We share the consensus view that the Indian central bank will tighten monetary policy by another 25bp next week which may lend some more stability to the Indian rupee. The excessive currency weakness was the trigger for the previous rate hike in June, though the recent currency stability provides no reasons for the central bank to pause tightening.
But key headwinds to currency appreciation are unlikely to disappear and include high inflation, widening current account and fiscal deficit and rising political uncertainty in the run-up to general elections in early 2019.
We maintain our forecast of USD/INR rate trading toward 71.5 by the end of the year. (spot 68.6)
Some market stability
July turned out to be a better month for Indian financial markets in comparison to the last four months, as reduced confidence-sensitive capital outflows from equity and government bond markets offered some stability to the rupee (INR).
However, this was in sync with the broader stability observed in the global emerging market space, which is surprising given that this is the month when the trade war rhetoric moved to onslaughts, thereby intensifying downside growth risk and financial risk aversion.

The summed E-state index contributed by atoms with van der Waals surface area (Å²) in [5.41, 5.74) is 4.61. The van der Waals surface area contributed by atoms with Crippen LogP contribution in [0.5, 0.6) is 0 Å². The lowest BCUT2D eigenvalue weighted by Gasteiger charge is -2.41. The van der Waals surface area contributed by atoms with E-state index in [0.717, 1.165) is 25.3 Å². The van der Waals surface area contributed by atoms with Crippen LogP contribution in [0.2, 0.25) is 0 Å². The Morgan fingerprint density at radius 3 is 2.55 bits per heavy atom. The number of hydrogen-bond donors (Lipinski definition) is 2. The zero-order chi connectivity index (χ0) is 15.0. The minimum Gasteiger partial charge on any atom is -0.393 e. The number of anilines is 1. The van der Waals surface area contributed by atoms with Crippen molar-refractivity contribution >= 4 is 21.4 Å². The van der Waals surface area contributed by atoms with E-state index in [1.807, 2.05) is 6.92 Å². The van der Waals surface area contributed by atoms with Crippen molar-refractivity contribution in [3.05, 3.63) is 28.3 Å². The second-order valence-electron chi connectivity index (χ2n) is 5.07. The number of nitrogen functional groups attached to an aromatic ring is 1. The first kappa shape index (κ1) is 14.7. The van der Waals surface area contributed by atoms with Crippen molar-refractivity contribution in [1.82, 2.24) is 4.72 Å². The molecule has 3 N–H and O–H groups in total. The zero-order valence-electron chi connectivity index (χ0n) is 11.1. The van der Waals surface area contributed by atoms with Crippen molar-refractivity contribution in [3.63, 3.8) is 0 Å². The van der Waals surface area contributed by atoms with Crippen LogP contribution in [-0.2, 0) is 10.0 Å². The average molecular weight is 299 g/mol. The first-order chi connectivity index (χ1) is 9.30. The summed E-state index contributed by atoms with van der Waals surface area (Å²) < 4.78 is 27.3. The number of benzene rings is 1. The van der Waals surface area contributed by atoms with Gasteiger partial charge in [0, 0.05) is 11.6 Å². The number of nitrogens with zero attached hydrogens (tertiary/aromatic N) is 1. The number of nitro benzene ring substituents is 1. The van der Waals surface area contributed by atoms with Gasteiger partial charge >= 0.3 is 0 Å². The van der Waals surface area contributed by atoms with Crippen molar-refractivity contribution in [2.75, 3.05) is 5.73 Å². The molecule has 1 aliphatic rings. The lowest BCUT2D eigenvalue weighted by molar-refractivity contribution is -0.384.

Forecast for RBI repo rate
That said, we don't believe the worst is over just yet.
Tight domestic liquidity continues to pressure the market interest rates higher as the next bi-monthly central bank meeting approaches. But only eight out of 28 forecasters in the Bloomberg survey think the RBI monetary policy committee will take comfort in the current market stability and not disturb the poise. We are in the majority forecasting a 25bp policy rate hike next week, the second hike this year and markets have clearly priced the same.
Tight liquidity is pressuring market rates higher
More policy tightening ahead
However, we don't think this will be the last policy move in the current tightening cycle. In fact, we anticipate one more rate hike at the October meeting and the reason for our call of two rate hikes in the current cycle are explained in detail here.
Just as the previous rate hike in June, we expect the upcoming policy decision to be unanimous by all six monetary committee members -most of whom have warned about continued upward inflationary pressures.